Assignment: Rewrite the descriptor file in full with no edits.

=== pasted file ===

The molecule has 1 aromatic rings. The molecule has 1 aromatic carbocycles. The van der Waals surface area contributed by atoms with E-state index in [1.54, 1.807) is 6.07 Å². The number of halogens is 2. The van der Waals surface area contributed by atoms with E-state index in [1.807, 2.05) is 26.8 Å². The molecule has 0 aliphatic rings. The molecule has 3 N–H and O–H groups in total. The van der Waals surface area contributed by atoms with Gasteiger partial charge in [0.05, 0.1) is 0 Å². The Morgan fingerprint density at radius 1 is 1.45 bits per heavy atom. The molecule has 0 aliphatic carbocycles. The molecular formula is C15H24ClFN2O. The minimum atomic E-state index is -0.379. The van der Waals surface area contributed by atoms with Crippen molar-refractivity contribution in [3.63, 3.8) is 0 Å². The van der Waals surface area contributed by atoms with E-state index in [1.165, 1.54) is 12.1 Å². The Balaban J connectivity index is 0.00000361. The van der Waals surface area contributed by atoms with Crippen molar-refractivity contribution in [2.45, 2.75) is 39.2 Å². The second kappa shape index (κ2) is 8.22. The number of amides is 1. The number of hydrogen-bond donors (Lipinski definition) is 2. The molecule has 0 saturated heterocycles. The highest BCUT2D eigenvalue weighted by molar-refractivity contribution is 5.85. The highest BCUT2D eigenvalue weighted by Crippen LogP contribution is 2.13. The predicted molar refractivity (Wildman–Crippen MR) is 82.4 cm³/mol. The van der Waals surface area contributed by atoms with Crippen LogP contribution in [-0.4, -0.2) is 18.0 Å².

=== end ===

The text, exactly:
The molecule has 1 aromatic rings. The molecule has 1 aromatic carbocycles. The van der Waals surface area contributed by atoms with E-state index in [1.54, 1.807) is 6.07 Å². The number of halogens is 2. The van der Waals surface area contributed by atoms with E-state index in [1.807, 2.05) is 26.8 Å². The molecule has 0 aliphatic rings. The molecule has 3 N–H and O–H groups in total. The van der Waals surface area contributed by atoms with Gasteiger partial charge in [0.05, 0.1) is 0 Å². The Morgan fingerprint density at radius 1 is 1.45 bits per heavy atom. The molecule has 0 aliphatic carbocycles. The molecular formula is C15H24ClFN2O. The minimum atomic E-state index is -0.379. The van der Waals surface area contributed by atoms with Crippen molar-refractivity contribution in [3.63, 3.8) is 0 Å². The van der Waals surface area contributed by atoms with E-state index in [1.165, 1.54) is 12.1 Å². The Balaban J connectivity index is 0.00000361. The van der Waals surface area contributed by atoms with Crippen molar-refractivity contribution in [2.45, 2.75) is 39.2 Å². The second kappa shape index (κ2) is 8.22. The number of amides is 1. The number of hydrogen-bond donors (Lipinski definition) is 2. The molecule has 0 saturated heterocycles. The highest BCUT2D eigenvalue weighted by molar-refractivity contribution is 5.85. The highest BCUT2D eigenvalue weighted by Crippen LogP contribution is 2.13. The predicted molar refractivity (Wildman–Crippen MR) is 82.4 cm³/mol. The van der Waals surface area contributed by atoms with Crippen LogP contribution in [-0.4, -0.2) is 18.0 Å².